The second-year jump is a thing in the NFL. Players have had a year to get acclimatized to the pros both on and off the field, they’re more comfortable with schemes and assignments and they are often given more playing time and responsibility.
So, which players from the 2021 NFL Draft class are ready to make that Year 2 leap and go from fresh-faced rookie to bona fide star? Let’s find out.
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Trevor Lawrence, QB, Jacksonville Jaguars
OK, this one might be a little obvious. The No. 1 overall pick last season, Lawrence was the most hyped QB prospect since Andrew Luck coming into the NFL, but his rookie season didn’t go the way he – or anyone – would have liked.
With just 12 touchdown passes and 17 interceptions to go along with a 33.5 QBR in 17 starts last season, it’s safe to say Lawrence’s first year was a tough one. But there were glimpses of the talent that made him an elite prospect.
This season, Lawrence gets a huge coaching upgrade with Urban Meyer out and Doug Pederson in, not to mention improved talent around him at wide receiver and running back. Jags receivers had the second-most drops in the league last season.
I’m not betting on Lawrence winning any major awards, but I think he’s primed for a breakout season.
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Travis Etienne, RB, Jacksonville Jaguars
Part of the reason we’re optimistic about Lawrence’s second-year breakout is the return of former Clemson teammate Travis Etienne. Drafted 25th overall last season, Etienne missed the entire 2021 season with a Lisfranc foot injury.
Now reportedly back to full health and looking dangerous in training camp, Etienne could be the biggest weapon in Lawrence’s arsenal and I’m expecting big numbers on the ground and through the air. Etienne is an interesting bet at +1600 in NFL Comeback Player of the Year odds.
Christian Barmore, DT, New England Patriots
Reports out of Patriots camp suggest Barmore has been the best player on the field at times. And while it’s not often we hear much about defensive tackles no matter what year they’re in, I think Barmore could become a household name sooner than later.
According to PFF, he had an 82.6 pass-rushing grade across the final nine games of the 2021 campaign, which was good for fifth in the NFL. Look for him to take a step toward stardom this season.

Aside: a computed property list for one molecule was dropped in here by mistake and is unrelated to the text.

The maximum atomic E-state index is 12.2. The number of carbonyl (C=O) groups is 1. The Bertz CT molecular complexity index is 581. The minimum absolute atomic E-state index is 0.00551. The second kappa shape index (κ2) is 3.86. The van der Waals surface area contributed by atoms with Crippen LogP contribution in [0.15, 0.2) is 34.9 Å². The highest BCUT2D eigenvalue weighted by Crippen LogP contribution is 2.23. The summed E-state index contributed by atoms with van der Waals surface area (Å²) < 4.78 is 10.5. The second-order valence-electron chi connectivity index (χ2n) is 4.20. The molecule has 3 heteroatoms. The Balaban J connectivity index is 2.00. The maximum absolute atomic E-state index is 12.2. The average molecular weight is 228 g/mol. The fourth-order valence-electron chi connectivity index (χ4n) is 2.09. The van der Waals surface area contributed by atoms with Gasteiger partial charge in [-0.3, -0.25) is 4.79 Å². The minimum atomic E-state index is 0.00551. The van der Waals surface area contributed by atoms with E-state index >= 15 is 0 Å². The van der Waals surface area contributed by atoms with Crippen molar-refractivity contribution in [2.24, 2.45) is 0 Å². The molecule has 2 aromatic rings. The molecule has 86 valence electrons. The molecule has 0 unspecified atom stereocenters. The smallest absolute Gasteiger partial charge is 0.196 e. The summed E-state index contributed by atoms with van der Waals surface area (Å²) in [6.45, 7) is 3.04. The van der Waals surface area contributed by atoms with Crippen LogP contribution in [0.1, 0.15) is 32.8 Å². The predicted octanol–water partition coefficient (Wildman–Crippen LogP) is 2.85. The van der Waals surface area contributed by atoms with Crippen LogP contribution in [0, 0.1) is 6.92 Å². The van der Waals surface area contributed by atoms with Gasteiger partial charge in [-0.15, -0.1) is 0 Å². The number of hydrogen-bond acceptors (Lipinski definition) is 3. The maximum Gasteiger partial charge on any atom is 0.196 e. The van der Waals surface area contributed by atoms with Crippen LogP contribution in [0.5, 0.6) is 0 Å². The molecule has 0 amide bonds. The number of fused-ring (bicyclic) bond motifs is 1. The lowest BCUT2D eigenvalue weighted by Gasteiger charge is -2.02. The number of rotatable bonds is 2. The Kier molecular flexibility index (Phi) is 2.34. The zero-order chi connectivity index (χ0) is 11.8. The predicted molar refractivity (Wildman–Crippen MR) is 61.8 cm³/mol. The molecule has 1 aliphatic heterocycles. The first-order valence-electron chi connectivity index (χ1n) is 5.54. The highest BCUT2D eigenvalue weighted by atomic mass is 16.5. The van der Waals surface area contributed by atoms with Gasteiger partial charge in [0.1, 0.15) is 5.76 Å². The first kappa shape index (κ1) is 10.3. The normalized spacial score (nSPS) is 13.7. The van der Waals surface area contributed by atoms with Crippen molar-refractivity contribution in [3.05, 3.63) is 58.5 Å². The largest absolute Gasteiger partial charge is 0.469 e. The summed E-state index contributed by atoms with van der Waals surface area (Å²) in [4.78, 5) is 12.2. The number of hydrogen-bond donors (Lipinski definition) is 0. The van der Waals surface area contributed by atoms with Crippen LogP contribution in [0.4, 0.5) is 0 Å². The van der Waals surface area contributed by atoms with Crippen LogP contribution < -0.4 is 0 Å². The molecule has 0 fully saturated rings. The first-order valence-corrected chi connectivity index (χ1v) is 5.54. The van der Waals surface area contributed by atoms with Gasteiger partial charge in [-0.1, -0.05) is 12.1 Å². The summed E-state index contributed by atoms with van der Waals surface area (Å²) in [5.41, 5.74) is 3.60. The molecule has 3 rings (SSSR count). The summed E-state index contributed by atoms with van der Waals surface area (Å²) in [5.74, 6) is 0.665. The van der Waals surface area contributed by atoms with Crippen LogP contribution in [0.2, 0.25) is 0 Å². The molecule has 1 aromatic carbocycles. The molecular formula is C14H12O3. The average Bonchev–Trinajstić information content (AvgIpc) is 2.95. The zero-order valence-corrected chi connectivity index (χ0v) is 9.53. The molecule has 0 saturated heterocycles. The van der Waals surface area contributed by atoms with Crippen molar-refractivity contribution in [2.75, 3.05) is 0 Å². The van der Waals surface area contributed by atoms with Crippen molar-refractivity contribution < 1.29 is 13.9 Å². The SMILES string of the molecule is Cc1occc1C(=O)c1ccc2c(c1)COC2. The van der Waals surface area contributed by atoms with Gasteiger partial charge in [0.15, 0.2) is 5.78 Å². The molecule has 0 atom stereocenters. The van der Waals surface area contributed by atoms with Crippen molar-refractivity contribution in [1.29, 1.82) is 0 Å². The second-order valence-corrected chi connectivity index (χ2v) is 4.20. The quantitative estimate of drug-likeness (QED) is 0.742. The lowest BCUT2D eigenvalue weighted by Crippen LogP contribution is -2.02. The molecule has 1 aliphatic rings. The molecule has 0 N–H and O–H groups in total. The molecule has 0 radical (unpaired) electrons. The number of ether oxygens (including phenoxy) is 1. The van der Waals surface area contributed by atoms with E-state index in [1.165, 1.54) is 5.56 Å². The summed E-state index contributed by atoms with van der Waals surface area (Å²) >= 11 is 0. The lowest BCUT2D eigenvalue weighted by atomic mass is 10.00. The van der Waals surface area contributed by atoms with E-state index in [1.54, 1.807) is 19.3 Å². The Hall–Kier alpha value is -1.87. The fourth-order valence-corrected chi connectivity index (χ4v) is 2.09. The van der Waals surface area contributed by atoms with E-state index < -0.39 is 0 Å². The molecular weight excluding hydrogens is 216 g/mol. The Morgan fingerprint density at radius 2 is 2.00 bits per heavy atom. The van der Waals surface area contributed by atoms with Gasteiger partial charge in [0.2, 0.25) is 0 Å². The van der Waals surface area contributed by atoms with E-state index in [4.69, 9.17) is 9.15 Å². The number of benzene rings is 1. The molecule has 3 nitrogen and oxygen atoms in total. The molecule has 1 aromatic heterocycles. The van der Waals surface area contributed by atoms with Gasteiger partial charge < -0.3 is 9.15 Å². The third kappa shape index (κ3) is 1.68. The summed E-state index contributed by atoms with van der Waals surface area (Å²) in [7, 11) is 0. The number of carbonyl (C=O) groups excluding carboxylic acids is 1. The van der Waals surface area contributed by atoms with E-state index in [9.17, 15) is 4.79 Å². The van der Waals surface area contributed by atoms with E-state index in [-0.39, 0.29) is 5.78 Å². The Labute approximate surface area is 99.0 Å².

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Elijah Moore, WR, New York Jets
The 34th overall pick last season, Moore ended up sixth among rookie pass catchers in yards last season despite playing in only 11 games.
While a lot of his production will be tied to the development of QB Zach Wilson, nobody should be surprised if Moore doubles his rookie output of 43 receptions for 538 yards and five touchdowns.
Although the Jets spent a top-10 pick this year on another receiver (Garrett Wilson), Moore appears to be locked into the top wideout position and poised for a big Year 2 breakout. Remember the name.
Rashod Bateman, WR, Baltimore Ravens
The 27th pick last year, Bateman ended up with similar numbers to Moore with 46 receptions for 515 yards and one touchdown in just 12 games, and I’m expecting a similar jump this season.
Bateman put up those numbers despite missing the first five games of his rookie season after preseason surgery, so he should be much better prepared to start Year 2.
With Marquise Brown now departed from the Ravens offense, Bateman is the undisputed No. 1 wide receiver on the depth chart, and he should be the first or second option for Lamar Jackson, with tight end Mark Andrews soaking in a ton of targets as well.
And while the Ravens project to be maybe the most run-heavy team in the league this season, it’s not unreasonable to expect a big leap in production from the talented Bateman, who profiled very similarly to Stefon Diggs during the draft process last year.
Davis Mills, QB, Houston Texans, and Nico Collins, WR, Houston Texans
When it comes to quarterbacks, 2021 was a historic draft class with three going with the first three picks and another two taken at No. 10 and 15 overall. And while New England’s Mac Jones led the class in most statistical categories, including yards, touchdowns, completion percentage, interception percentage and QBR, none of the other four QBs drafted in the first round finished second in any of those categories, with the exception of Lawrence in yards.
It was Houston’s Davis Mills, a third-round pick, who was second in the class in TDs, interception percentage, QBR and completion percentage last season and I think he can build on those numbers in Year 2.
Talent has never been a question for Mills, who was the top-ranked quarterback recruit in his high school class entering college football.
He was an early commit to play at Stanford and was subsequently ignored by all the big-name SEC schools during the recruiting process, keeping his name somewhat off the mainstream radar. He then played just five games in his COVID-shortened draft year and entered the draft process with questions about his production.
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Now he enters his second season as the unquestioned starter with a new coaching staff. The arrow is pointing up on Mills, who I like as a dark horse in NFL passing yards odds at +4500 over at Sportsbook.
Helping him possibly reach those lofty heights is second-year breakout candidate Nico Collins. Collins sat out his entire draft year due to the COVID-19 pandemic and ended up slipping into the third round of last year’s draft. Despite missing three games with an injury, he finished just behind Moore and Bateman among rookie receivers with 33 grabs for 446 yards and one touchdown.
Locked into the second receiver spot behind Brandin Cooks in Houston, I think Collins takes a big leap this year, too.